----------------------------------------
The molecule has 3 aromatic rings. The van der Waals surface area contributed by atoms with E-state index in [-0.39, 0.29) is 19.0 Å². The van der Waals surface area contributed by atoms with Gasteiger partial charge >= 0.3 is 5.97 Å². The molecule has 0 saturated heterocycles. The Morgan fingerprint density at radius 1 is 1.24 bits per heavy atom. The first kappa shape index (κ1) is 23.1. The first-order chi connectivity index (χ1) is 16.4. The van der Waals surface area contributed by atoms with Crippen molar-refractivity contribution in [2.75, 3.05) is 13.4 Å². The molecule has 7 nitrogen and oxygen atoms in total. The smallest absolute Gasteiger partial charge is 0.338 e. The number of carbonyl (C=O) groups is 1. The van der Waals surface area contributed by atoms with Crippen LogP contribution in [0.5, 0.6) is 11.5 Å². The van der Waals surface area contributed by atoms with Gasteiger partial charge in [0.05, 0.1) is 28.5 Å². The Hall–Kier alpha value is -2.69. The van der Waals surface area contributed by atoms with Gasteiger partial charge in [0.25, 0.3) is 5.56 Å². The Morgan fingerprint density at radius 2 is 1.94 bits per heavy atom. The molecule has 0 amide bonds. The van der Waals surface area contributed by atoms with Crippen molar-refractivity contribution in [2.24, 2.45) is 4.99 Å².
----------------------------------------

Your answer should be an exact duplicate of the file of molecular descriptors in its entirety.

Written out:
The molecule has 3 aromatic rings. The van der Waals surface area contributed by atoms with E-state index in [-0.39, 0.29) is 19.0 Å². The van der Waals surface area contributed by atoms with Gasteiger partial charge >= 0.3 is 5.97 Å². The molecule has 0 saturated heterocycles. The Morgan fingerprint density at radius 1 is 1.24 bits per heavy atom. The first kappa shape index (κ1) is 23.1. The first-order chi connectivity index (χ1) is 16.4. The van der Waals surface area contributed by atoms with Crippen molar-refractivity contribution in [2.75, 3.05) is 13.4 Å². The molecule has 7 nitrogen and oxygen atoms in total. The smallest absolute Gasteiger partial charge is 0.338 e. The number of carbonyl (C=O) groups is 1. The van der Waals surface area contributed by atoms with Crippen LogP contribution in [0.5, 0.6) is 11.5 Å². The van der Waals surface area contributed by atoms with Gasteiger partial charge in [0.05, 0.1) is 28.5 Å². The Hall–Kier alpha value is -2.69. The van der Waals surface area contributed by atoms with Gasteiger partial charge in [0.25, 0.3) is 5.56 Å². The Morgan fingerprint density at radius 2 is 1.94 bits per heavy atom. The molecule has 0 amide bonds. The van der Waals surface area contributed by atoms with Crippen molar-refractivity contribution in [2.24, 2.45) is 4.99 Å².